Let $K$ be a number field, with ring of integers $O_K$, and let $\alpha\in O_K$ be a primitive element for the extension $K/Q$, with minimal monic polynomial $f(x)\in Z[x]$. If $p$ is a prime number, then the factorisation of the principal ideal $(p)$ in the Dedekind ring $O_K$ can be described in terms of the reduction mod $p$ of $f(x)$ as long as $p$ does not divide the (finite) index $[O_K:Z[\alpha]]$. This is well known and rather elementary, as one can say.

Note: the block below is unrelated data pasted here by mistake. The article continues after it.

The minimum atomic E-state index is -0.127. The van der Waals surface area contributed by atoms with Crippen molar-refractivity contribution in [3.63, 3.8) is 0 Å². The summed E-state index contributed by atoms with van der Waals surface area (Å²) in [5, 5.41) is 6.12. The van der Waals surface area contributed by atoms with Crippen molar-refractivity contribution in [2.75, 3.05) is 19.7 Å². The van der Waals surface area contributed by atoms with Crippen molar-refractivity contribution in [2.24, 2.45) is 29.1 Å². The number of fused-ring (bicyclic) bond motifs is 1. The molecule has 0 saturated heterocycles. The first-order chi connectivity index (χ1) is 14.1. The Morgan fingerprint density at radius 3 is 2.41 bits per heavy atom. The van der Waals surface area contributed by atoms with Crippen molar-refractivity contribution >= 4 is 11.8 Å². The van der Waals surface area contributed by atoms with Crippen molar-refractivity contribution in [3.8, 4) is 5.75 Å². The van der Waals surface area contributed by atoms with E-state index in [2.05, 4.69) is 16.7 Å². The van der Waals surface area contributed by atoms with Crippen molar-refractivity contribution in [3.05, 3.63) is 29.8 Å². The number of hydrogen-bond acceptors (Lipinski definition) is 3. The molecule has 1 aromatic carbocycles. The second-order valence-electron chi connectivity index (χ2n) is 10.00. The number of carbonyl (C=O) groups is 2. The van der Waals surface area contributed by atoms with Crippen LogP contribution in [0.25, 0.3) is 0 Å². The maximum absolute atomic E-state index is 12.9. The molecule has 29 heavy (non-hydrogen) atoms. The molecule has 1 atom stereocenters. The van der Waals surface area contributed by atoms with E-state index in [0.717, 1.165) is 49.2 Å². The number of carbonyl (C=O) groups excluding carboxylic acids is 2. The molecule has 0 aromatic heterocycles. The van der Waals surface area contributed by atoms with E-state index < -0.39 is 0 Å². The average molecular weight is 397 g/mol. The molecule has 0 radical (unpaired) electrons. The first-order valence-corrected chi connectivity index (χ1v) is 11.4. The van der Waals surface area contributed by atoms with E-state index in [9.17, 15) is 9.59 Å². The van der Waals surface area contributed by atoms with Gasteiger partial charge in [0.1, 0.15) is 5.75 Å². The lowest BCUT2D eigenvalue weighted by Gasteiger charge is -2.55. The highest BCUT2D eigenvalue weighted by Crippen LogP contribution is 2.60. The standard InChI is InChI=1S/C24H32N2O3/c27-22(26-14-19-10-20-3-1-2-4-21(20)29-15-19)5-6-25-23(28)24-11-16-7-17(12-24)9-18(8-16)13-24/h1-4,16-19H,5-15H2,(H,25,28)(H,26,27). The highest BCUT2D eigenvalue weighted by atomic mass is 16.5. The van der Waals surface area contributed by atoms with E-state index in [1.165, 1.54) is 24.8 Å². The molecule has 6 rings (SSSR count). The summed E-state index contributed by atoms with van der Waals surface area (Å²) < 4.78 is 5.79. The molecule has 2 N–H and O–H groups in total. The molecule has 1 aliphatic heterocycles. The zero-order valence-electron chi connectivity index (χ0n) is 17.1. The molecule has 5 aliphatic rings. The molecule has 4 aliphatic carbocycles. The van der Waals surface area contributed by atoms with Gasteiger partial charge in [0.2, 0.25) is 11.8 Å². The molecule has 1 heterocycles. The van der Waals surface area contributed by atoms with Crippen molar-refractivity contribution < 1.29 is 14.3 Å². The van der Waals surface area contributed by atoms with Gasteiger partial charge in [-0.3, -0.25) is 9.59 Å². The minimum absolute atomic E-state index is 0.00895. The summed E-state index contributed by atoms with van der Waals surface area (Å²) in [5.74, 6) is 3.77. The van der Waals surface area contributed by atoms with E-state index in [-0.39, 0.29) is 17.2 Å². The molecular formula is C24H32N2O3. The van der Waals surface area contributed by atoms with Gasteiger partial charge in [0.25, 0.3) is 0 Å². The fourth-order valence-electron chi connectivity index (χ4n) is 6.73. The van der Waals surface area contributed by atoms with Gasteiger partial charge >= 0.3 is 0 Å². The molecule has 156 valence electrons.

On the other hand, I have never seen in the literature a more general statement relating the factorisation of $(p)$ with the reduction mod $p$ of $f(x)$ without the assumption that $p$ did not divide $[O_K:Z[\alpha]]$. In this more general setting, the sole mod $p$ reduction of $f(x)$ does not give enough information about the splitting of $(p)$, one does need some extra "characteristic zero" information. Would the $p$-adic valuation of the discriminant of $f(x)$ be enough? At least if one knows that $p$ is tamely ramified in $K$. Have you ever seen this discussed or have you ever thought about it? Many thanks.